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Malware Trends Overview Report: 2023 
HomeCybersecurity Lifehacks
Malware Trends Overview Report: 2023 

Let’s take a moment to reflect on 2023. We’ve analyzed the most prevalent malware families, types, and TTPs of the year, and we’re bringing you the highlights in this article. 

This report is based on the analysis of 2,991,551 public tasks created by our community in 2023. Out of these, 817,701 were tagged as malicious, and 148,124 as suspicious. Overall, ANY.RUN helped the cybersecurity community identify 640,158,713 IOCs in 2023.  

Top Malware Types in 2023 

Let’s begin by taking a closer look at the most common types of malware identified by ANY.RUN’s sandbox. In 2023, loaders, stealers, and RATs took the lead with 24,136, 18,290, and 17,431 detections respectively. Around 15,630 detections were attributed to trojans:  

  • Loader: 24,136 
  • Stealer: 18,290 
  • Remote Access Trojan (RAT): 17,431 
  • Trojan: 15,630 
  • Ransomware: 12,820 
  • Installer: 8,541 
  • Keylogger: 4,049 
  • Backdoor: 1,779 
  • Miner: 1,043 

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Top Malware Families in 2023  

In terms of malware families, Redline was by far the most popular (9205 detections), spotted more than twice as frequently as the second-most used malware Remcos (4407 detecitions). Redline is popular among cybercriminals because it’s easy to buy online and it can evade detection through polymorphic code, rootkit functionalities, and intricate obfuscation methods. 

Get the latest Redline IOCs and read more about this malware family in ANY.RUN’s Malware Trends Tracker. 

Top MITRE ATT&CK techniques in 2023 

MITRE ATT&CK is a widely recognized framework used globally. It categorizes various adversary actions into tactics and techniques. It’s an essential tool for malware analysts to identify, assess, and address threats more effectively. 

ANY.RUN has a MITRE ATT&CK report that matches malware actions to specific techniques. In 2023, we made over 1.2 million matches, allowing us to put together this spreadsheet of TTPs adversaries employed most frequently in 2023: 

MITRE ATT&CK Technique   Count 
T1036.005 Masquerading: Match Legitimate Name or Location  486,058 
T1518.001 Software Discovery: Security Software Discovery  235,295 
T1569.002 System Services: Service Execution  119,695 
T1114.001 Email Collection: Local Email Collection  87,962 
T1218.011 System Binary Proxy Execution: Rundll32  79,501 
T1059.003 Command and Scripting Interpreter: Windows Command Shell  75,300 
T1036.003 Masquerading: Rename System Utilities  62,078 
T1497.003 Virtualization/Sandbox Evasion: Time Based Evasion  51,394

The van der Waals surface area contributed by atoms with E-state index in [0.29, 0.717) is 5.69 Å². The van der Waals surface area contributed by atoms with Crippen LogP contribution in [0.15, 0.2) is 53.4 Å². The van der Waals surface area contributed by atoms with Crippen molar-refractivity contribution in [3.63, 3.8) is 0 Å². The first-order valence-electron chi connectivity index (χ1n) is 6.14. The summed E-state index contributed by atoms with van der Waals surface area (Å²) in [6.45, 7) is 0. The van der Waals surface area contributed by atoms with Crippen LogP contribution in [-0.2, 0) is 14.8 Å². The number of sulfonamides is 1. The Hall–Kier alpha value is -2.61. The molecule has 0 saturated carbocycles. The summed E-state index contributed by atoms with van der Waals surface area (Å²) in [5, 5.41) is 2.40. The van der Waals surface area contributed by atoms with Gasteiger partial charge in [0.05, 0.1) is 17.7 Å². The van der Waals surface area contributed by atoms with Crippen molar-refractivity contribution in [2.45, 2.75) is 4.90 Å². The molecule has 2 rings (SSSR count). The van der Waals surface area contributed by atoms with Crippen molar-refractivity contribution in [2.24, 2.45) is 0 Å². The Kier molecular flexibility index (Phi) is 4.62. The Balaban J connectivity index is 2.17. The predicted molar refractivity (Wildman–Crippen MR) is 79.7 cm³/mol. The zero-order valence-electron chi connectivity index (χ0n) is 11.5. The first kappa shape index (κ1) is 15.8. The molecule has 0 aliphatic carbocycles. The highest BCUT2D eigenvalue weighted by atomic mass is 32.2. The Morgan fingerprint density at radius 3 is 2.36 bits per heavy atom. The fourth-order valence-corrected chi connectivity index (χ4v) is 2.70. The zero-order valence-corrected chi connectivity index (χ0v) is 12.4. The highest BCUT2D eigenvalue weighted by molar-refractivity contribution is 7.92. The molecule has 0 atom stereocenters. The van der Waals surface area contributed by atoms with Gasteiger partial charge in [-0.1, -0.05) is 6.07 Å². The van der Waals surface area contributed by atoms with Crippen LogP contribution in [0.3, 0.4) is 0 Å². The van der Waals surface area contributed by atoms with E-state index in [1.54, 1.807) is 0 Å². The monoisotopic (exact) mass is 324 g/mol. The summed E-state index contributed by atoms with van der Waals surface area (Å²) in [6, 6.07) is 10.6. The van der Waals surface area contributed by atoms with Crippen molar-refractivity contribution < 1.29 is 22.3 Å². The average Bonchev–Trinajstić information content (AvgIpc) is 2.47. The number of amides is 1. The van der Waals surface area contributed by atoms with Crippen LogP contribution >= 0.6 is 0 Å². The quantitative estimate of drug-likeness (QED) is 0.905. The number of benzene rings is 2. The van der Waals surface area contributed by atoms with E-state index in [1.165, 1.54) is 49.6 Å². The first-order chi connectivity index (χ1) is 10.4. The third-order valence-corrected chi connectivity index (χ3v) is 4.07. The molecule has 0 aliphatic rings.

T1204.002 User Execution: Malicious File  47,720 
T1053.005 Scheduled Task/Job: Scheduled Task  40,453 
T1059.001 Command and Scripting Interpreter: PowerShell  36,593 
T1547.001 Boot or Logon Autostart Execution: Registry Run Keys / Startup Folder  27,761 
T1059.005 Command and Scripting Interpreter: Visual Basic  23,188 
T1562.001 Impair Defenses: Disable or Modify Tools  23,084 
T1555.003 Credentials from Password Stores: Credentials from Web Browsers  21,194 
T1574.002 Hijack Execution Flow: DLL Side-Loading  19,939 
T1222.001 File and Directory Permissions Modification: Windows File and Directory Permissions Modification  12,492 
T1059.007 Command and Scripting Interpreter: JavaScript  11,814 
T1564.001 Hide Artifacts: Hidden Files and Directories  8,993  

Top TTPs: highlights: 

  • Masquerading Techniques (T1036.005): There’s a notable prelevance of Masquerading: Match Legitimate Name or Location technique. This indicates how common obfuscation via deceptive filenames and paths has been in 2023. This technique employs mimicry tactics to bypass heuristic detection. Effective countermeasures include behavioral analysis, focusing on anomaly detection in process tree execution and scrutinizing file path irregularities. 
  • Security Software Discovery (T1518.001): Software Discovery: Security Software Discovery is indicative of sophisticated adversaries targeting security mechanisms. This method is a hallmark of APTs and targeted ransomware campaigns. 
  • Increased Use of System Services for Execution (T1569.002): We’re seeing a lot of malware use system services to stay hidden and live of the land. This is a common technique in rootkits and sophisticated malware. This approach exploits system services to execute code at elevated privileges. 
  • Email Collection: Local Email Collection (T1114.001): This technique takes place with malware that focuses on stealing sensitive information from emails, specifically from local email files such as cache or Outlook files. 

Report methodology  

In our report, we analyzed data from 2,991,551 tasks sent to our public threat database. This information is from researchers in our community who helped by running tasks in ANY.RUN. 

About ANY.RUN  

ANY.RUN is a cloud malware sandbox that handles the heavy lifting of malware analysis for SOC and DFIR teams. Every day, 300,000 professionals use our platform to investigate incidents and streamline threat analysis.    

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